Tuesday, June 12, 2012
ASIA BRIEFING: THE LUXURY China fair seemed to cover the whole gamut of expensive tastes in China, encompassing Steinway pianos, handmade Morgan sports cars, bespoke travel adventures in Rome, castles for sale . . . even special techniques for breast enlargement.
China is the world’s third biggest market for personal luxury goods, worth at least 160 billion yuan (€20 billion). In the next three years it is expected to leapfrog Japan and the US to take pole position, when the luxury segment is set to expand to 180 billion yuan (€22.6 billion).
Jim James, manager of Morgan in China, is showing the Plus 8 and the Aero Coupe (right) for the first time in the country since their launch at the Geneva Motor Show earlier this year. He has just sold two of the new Morgans and has commitments to buy two more.
“The reaction has been great. I had a customer from Hunan province come in and buy a car on the spot,” he said.
“No one who came up to me on the stand has said times were tight. People are still talking about starting luxury businesses. There is still disposable income at the top end,” said James.
He said the history of the brand – the cars have been made since 1910 – has a lot of appeal in China, and the fact there are so few of them about is attractive to the buyers, along with the modern roadworthiness.
An interesting aspect is that a lot of luxury car sales are driven by the internet in China, rather than showrooms. James has heavily leveraged Weibo, the Chinese version of the banned Twitter, and that’s been key to their early success – one of the buyers at the luxury fair had found out about the car that way.
“It’s not location, location, location, it’s internet, internet, internet,” he said.
More than 50 Chinese journalists turned up for the launch of the car, which was given a blessing by the British ambassador Sebastian Wood. “Chinese consumption is growing at a strong rate. There is demand for the kind of things that British companies can provide,” said Wood.
British companies have been busy in promoting their luxury brands in China, a market that Irish companies are slowly waking up to.
Last year, as Ireland wrestled with bailout terms, mainland Chinese shoppers spent an estimated 111 billion yuan (€13.9 billion) on luxury goods, according to consultants Bain & Co.
By 2020 the mainstream Chinese consumer – some 400 million people or 51 per cent of the urban population – will have an annual disposable income of between €13,000 and €27,000, according to a McKinsey study. In 2010 this bracket accounted for only 6 per cent.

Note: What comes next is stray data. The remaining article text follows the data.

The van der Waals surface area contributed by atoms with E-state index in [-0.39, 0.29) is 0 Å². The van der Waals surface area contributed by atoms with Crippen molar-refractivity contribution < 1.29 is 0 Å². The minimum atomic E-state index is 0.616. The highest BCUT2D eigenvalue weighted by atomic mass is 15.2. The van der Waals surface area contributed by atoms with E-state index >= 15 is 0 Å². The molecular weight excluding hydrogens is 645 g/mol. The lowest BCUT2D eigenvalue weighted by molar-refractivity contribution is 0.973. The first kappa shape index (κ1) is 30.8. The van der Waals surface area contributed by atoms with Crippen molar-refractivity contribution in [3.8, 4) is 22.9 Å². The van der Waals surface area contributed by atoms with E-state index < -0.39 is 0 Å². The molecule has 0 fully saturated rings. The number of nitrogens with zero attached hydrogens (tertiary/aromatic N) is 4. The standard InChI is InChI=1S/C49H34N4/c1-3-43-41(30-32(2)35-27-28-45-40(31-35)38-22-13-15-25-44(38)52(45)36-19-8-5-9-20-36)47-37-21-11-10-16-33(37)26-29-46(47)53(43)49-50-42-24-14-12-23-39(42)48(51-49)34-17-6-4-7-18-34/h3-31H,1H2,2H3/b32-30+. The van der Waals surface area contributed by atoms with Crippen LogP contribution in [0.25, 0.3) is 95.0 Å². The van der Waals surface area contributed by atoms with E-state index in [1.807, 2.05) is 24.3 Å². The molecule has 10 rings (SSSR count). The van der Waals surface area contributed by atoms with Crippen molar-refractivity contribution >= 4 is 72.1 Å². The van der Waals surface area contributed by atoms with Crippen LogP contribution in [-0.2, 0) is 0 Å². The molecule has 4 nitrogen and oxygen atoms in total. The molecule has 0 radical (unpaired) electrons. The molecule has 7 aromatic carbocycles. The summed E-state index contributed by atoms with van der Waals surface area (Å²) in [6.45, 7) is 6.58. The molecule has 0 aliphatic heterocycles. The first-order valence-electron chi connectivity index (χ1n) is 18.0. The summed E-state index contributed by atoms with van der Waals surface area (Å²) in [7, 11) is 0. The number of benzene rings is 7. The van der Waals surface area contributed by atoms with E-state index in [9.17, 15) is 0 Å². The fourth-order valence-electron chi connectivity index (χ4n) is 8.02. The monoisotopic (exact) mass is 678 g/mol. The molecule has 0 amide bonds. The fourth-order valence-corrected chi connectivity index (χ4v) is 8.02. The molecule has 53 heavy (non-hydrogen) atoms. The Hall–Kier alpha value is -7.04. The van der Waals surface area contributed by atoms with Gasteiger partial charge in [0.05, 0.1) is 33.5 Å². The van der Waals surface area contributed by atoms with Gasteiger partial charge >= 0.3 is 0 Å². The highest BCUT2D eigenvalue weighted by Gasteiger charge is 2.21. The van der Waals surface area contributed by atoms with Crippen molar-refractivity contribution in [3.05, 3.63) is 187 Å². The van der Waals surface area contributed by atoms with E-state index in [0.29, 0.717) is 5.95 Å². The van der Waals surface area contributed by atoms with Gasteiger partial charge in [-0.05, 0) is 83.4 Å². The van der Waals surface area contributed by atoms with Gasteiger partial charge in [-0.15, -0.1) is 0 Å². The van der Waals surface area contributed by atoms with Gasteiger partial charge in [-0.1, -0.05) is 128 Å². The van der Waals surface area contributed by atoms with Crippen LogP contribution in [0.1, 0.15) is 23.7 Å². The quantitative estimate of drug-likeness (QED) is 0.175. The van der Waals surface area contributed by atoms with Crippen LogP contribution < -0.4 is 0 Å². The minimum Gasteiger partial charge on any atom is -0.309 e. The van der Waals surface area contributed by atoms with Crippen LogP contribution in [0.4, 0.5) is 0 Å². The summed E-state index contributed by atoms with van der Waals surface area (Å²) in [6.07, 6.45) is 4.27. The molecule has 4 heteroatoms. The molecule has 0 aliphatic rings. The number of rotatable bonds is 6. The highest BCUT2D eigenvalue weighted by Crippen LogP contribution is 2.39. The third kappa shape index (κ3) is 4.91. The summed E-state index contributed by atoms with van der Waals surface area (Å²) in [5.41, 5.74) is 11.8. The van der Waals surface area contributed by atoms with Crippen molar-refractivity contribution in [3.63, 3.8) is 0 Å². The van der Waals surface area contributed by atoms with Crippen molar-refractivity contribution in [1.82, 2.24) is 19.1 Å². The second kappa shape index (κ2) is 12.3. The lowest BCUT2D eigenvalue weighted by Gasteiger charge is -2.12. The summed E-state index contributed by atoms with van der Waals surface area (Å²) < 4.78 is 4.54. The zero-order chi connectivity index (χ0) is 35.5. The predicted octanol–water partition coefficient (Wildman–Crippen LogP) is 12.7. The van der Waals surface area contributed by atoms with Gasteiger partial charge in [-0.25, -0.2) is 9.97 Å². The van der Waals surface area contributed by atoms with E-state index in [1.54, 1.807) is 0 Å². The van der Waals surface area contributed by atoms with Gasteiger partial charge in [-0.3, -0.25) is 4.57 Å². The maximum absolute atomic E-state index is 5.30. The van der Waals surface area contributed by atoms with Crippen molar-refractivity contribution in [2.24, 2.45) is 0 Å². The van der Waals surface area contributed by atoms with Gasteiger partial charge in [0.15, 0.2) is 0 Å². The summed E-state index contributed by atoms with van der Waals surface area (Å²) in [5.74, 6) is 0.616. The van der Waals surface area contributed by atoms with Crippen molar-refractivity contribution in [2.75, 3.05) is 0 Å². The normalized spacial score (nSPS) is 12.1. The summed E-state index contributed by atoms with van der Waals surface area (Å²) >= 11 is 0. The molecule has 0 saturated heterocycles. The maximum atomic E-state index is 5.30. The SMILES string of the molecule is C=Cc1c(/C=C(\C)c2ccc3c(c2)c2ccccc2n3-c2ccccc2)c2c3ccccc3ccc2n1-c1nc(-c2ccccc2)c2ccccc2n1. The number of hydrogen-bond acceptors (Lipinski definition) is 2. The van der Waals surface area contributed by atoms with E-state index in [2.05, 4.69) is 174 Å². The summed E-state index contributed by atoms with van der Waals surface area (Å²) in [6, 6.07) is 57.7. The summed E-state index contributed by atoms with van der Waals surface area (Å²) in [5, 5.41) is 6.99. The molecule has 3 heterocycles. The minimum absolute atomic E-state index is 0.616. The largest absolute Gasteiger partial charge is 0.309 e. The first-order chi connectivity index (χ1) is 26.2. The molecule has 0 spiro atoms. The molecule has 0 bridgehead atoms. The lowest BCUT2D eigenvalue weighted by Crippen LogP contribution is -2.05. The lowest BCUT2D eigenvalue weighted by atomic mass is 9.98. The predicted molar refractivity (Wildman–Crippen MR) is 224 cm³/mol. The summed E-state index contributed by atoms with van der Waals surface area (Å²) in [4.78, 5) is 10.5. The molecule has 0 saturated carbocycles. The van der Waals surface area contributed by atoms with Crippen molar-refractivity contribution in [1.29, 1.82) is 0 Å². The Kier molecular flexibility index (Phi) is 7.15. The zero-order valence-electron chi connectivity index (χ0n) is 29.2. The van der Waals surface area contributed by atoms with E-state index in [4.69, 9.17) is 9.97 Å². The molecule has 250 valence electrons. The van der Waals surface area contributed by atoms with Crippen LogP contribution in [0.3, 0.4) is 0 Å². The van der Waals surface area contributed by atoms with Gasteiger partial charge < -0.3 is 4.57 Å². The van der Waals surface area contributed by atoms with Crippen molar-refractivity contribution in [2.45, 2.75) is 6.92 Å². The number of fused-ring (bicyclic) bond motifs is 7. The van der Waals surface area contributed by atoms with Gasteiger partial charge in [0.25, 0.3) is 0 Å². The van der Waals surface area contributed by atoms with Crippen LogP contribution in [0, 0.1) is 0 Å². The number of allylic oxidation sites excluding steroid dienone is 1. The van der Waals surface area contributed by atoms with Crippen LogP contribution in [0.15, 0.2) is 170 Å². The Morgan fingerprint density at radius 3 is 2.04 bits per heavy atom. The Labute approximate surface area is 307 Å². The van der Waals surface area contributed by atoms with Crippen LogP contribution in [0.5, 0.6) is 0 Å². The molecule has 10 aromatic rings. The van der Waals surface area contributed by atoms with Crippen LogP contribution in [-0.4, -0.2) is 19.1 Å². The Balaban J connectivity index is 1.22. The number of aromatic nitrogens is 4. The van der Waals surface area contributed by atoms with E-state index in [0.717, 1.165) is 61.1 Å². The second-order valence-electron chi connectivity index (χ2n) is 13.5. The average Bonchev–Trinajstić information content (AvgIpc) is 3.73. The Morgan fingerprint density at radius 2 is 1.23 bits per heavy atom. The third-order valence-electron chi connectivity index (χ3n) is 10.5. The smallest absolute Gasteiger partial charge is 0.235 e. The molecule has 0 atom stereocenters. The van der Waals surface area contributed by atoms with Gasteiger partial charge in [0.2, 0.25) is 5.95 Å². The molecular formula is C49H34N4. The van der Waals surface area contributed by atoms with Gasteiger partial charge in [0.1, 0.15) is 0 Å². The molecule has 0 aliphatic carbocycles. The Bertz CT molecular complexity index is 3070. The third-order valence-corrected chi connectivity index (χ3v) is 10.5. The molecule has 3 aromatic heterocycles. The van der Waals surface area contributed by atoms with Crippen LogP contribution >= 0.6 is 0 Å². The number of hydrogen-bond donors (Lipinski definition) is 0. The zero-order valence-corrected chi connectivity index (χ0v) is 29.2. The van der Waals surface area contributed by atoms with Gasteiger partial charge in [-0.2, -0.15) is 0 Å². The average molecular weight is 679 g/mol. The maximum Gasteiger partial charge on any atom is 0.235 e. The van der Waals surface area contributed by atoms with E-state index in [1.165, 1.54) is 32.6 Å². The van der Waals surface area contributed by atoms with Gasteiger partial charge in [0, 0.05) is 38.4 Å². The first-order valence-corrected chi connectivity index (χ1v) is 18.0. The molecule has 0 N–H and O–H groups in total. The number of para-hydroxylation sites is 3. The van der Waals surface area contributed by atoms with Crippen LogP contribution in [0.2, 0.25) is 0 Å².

Zhang Bohang (32), an art furniture designer, believes that Chinese consumers have not reached the sufficient cultural level to really appreciate luxury goods.
“It’s not about art design or tradition, they only see expensive labels. If a car is worth three million yuan, they might buy it – but if it’s for sale at one million yuan they won’t,” he said.
Walking through the show the stands seem to be promoting an odd mixture of goods. Many people at the show seemed happy to browse rather than part with their money.
However, one display which was attracting a lot of attention was the Bella Donna International Professionals in Natural Breast Care stand, which offers a natural form of breast enhancement and is familiar from an ad campaign in Beijing taxis.
At the Paloma Sanchez jewellery stand a tall, topless male model caused a stir, as did his equally tall female, fully clothed companion. Across the hall the Glory Property company was advertising a castle called Eyemouth, in Ayton, Berwickshire, Scotland, for €3.15 million.
“China definitely has many rich people who can afford to spend a lot of money on buying luxury brands. I think many of them are so called ‘new money’ – they buy luxury because they feel they need them as rich people to show their social status,” said Su Xitong (26), who works in construction management. She was only at the fair to accompany a friend, and only buys luxury items as gifts.
Tian Tian (26) cannot afford to buy luxury items. “But I know rich people who can buy luxury just like I buy yogurt,” she says.
“I used to work as a part-time realtor, and I saw rich people buying dozens of apartments, they feel the need to have expensive things. I do like this stuff, however, and if my salary is increased 100-fold I’ll buy too.”
One woman, Ge Li (34), who described herself as “freelance”, was wearing designer clothes and carrying a Miu Miu bag. “This exhibition is too disorderly,” she sniffed.
So how much does she spend on luxury items? “Oh, I never count,” she said.
Zhang Yihan, a brand relation manager, said she expected the luxury market to slow down a bit this year, just like the economy.
“Best-case scenario it will be the same as last year, also because the middle class in China has become more rational on consuming luxury items, although Chinese consumers are very polarised, either very rich or a relatively low income,” she said.
China was a market leader for many of the luxury products of ancient times, such as rice wine, tea, porcelain and jewellery, and it is a source of considerable irritation that the country is finding it difficult to come up with its own brands.
A recent survey carried out by the Beijing-based University of International Business and Economics showed that 68 per cent of the 2,000-plus consumers surveyed believe that China does not have the capability to create its own luxury brands.
Jessica Tu, chairwoman of the Luxury Market Council, bemoaned the lack of global influence of Chinese brands.
“They need to attach more importance to the exploration of overseas markets,” she told the China Daily newspaper.